Cancer victim launches £300k claim after 'deadly asbestos' exposure

Care provider Visiting Angels in Huntingdon is backing a national campaign to highlight the signs of a stroke. 

St Neots' man Berian Williams, 71, man who is suffering from asbestos related cancer has launched a high court legal battle. - Credit: PA Images

A St Neots man who is suffering from asbestos related cancer has launched a high court legal battle for compensation of up to £300,000. 

Berian Williams, 71, has developed mesothelioma, a painful cancer of the delicate tissues surrounding the lungs or the stomach. 

Mr Williams, of High Street, Little Paxton, says he was exposed to “deadly asbestos and fibers” after removing and replacing old corrugated asbestos sheets. 

MORE: Dad's death could be linked to asbestos at primary school, claims son

He started his apprenticeship in carpentry and joinery at Pembroke Docks in 1965. 

He had to hold sheets as colleagues cut them, and he drilled holes for bolts, which created asbestos dust which was impossible to avoid, and afterwards he picked up asbestos and cleaned up, says the high court writ. 

Mr Williams says he worked on replacing asbestos guttering and down pipes, using a handsaw to cut them to size, and worked with hard flat asbestos cement boards on work experience with another company.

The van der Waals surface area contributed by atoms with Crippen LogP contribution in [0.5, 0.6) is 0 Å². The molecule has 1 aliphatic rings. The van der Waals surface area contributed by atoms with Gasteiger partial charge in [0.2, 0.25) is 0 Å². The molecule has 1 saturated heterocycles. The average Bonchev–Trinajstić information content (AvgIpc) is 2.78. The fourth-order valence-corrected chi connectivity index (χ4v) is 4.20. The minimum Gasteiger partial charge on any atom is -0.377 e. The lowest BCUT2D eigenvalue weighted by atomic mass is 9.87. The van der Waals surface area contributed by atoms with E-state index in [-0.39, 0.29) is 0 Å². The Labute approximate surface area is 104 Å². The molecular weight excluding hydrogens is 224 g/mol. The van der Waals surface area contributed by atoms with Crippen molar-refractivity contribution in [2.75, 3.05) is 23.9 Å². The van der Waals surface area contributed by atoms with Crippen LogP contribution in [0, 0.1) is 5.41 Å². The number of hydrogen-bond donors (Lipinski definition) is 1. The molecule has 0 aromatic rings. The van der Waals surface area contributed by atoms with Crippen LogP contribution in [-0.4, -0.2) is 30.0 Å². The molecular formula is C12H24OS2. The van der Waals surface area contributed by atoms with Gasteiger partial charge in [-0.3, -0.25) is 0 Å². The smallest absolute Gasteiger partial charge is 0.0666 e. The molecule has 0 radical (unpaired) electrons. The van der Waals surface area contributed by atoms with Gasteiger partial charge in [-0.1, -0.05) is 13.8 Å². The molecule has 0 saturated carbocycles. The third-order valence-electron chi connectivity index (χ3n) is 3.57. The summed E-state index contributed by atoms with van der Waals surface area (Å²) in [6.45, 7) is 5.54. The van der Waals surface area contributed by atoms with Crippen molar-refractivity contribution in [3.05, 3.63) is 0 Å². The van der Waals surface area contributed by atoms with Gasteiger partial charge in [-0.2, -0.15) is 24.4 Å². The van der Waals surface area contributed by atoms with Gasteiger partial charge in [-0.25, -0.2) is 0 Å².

Part of his work involved cutting asbestos board with a handsaw to line boilers and airing cupboards, removing asbestos bath panels for plumbers to access pipes, which also exposed him to asbestos, the writ claims. 

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He states he was not warned of the dangers of asbestos, nor provided with any personal protective equipment. 

The writ issued in London’s high court, which was recently made publicly available, states that Mr Williams seeking damages from the Department of Environment, Food, and Rural Affairs (DEFRA). 

He worked for the government department’s predecessors between 1965 and 1985. 

However, when contacted by The Hunts Post, DEFRA state that the defendant to the claim is now the Ministry of Housing, Communities and Local Government (MCHLG). 

Mr Williams accuses the department of negligence, and says he was exposed to a “major risk of fatal injury from asbestos without giving him adequate protection or warning”. 

He also claims that he was not provided with breathing apparatus, or ventilation, failing to damp down dry asbestos, “exposing him to a danger or trap and foreseeable risk of injury”. 

An MHCLG spokesperson said: “It would be inappropriate for the department to comment on this legal case as it is ongoing.” 

Mr Williams first suffered symptoms of mesothelioma in July 2020, and the diagnosis was confirmed in September last year. 

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